Let’s Talk About Race

This book is a great way to begin talking to children about the subject of race and prejudice. It encourages everyone to look beyond the outside of a person to discover who they really are.

Picture book, non-fiction, empathy
Interest Level: K-5; Reading Level: 3.0
5 out of 5 stars


Julius Lester does a great job presenting the idea of race and how sometimes people form opinions about others before getting to know them. The narrator begins with:

I am a story.
So are you. So is everyone.
My story begins the same way yours does:
“I was born on ——.”

After sharing favorite color and hobbies and other tidbits, the narrator mentions that he is black. He mentions that sometimes people think they are better than someone because of how much money their parents make or the size of their house…or the color of their skin…but those stories aren’t true. The true story is what you can feel if you press your cheekbone or arm. You feel bones underneath. If everyone took off their skin, underneath we are all the same.
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“Do I look at you and think I know your story when I don’t even know your name? Or do I look at you and wonder…” This is a powerful and very important question for everyone to ponder, but especially children. If we ever want to make the world a place where everyone is valued, young people must ask themselves these questions and develop empathy for those who are different.

Julius Lester has written a very powerful book that is meant to get children thinking about the topic of race and prejudice. His words are powerful but do not condemn the reader for not thinking about this issue. He merely invites the reader to explore and consider. I believe that every school and public library should have a copy of this book. The interactive nature of the text would make for a very good read-aloud experience.


Let’s Talk About Race
by Julius Lester; illustrated by Karen Barbour
HarperCollins Publishers, 2005
ISBN 0-06-028598-2

The Journey

Children see and hear stories on the news about immigrants, refugees, and border walls. This book is a great way to open up a candid conversation without scaring children.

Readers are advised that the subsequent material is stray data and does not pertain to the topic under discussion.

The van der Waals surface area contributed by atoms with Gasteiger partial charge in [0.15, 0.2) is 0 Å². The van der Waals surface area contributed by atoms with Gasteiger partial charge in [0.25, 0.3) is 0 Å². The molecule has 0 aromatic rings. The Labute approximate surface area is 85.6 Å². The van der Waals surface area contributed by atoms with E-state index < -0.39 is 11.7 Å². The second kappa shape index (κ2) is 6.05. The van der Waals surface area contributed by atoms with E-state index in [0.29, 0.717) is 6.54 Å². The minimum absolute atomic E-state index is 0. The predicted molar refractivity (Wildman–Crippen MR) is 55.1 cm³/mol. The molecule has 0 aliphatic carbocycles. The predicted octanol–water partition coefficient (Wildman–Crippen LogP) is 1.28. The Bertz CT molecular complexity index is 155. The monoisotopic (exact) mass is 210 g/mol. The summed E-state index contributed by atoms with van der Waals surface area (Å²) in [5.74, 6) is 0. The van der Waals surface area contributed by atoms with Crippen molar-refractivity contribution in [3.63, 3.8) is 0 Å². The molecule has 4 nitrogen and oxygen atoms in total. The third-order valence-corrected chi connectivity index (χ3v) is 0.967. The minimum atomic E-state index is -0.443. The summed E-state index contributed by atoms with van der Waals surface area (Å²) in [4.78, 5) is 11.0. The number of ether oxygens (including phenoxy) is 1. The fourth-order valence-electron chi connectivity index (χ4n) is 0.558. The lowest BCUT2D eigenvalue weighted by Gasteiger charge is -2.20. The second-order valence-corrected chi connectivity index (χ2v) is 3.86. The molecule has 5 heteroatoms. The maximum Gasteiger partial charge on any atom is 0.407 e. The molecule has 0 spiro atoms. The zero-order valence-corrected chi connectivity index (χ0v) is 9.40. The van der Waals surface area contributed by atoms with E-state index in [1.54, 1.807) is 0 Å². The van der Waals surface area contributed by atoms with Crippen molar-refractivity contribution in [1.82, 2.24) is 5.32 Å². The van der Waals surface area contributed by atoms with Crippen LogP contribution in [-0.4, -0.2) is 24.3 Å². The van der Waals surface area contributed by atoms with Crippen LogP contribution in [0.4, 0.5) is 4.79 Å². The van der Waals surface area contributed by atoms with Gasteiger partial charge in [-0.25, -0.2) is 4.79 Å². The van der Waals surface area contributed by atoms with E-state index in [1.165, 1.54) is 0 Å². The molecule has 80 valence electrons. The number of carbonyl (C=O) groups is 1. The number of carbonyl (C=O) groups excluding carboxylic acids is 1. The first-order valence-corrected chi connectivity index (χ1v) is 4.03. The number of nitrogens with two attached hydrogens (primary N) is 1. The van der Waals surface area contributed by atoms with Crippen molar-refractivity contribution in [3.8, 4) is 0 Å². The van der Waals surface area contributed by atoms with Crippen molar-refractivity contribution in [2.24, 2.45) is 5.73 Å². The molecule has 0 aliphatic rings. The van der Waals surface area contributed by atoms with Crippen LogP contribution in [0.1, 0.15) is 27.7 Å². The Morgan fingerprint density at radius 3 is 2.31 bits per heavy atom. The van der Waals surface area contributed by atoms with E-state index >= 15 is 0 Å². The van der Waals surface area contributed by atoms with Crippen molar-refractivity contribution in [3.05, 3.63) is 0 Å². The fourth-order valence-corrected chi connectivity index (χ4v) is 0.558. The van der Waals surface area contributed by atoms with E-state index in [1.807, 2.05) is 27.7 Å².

Picture book, fiction, refugees
Interest Level: grades 1-4; Reading Level: 3.7
5 out of 5 stars


In the author’s note at the back of the book, Francesca Sanna states:

Almost every day on the news we hear the terms ‘migrants’ and ‘refugees’ but we rarely ever speak to or hear the personal journeys that they have had to take. This book is a collage of all those personal stories and the incredible strength of the people within them.”

Sanna’s story begins with a family of four creating sandcastles on the beach. Upon turning the page, the beach scene has been transformed by the words, “The war began.” A dark shadow that appears to have menacing hands is sweeping across the the beach scene, shattering buildings, and causing the family to flee off of the page. The image is powerful, yet not overwhelming to younger readers.
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The father is killed in the war and the mother and two children end up having to flee their home to search for safety. The following images show the small family traveling by car, hiding in delivery trucks, and finally traveling by bicycle until they reach the border. The narrator, who is one of the two children, delivers an important message by stating that “the further we go…the more we leave behind.” This is another instance where adults will understand the multiple meanings and deep implications behind the words and images, but young children will not be overwhelmed.

Guards try to keep the family from climbing the border wall and overly large figures chase the family through a dark, fairy-tale like forest. An unknown man takes money to help them over the wall and then the dark images disappear and is replaced with sunlight and feelings of hope. The journey is not over and the family travels by boat and then train hoping to find a new home “where we can be safe and begin our story again.”

Children see and hear stories on the news about immigrants, refugees, and border walls. This book is a great way to open up a candid conversation without scaring children. Parents or teachers can talk about why people must flee their homes and then present some general information about the difficulties of this journey for families. This is a great book for building empathy for the plight of refugees by allowing children to connect with the voice of the young narrator.


The Journey
by Francesca Sanna
Flying Eye Books, 2016
ISBN 978-1-909263-99-4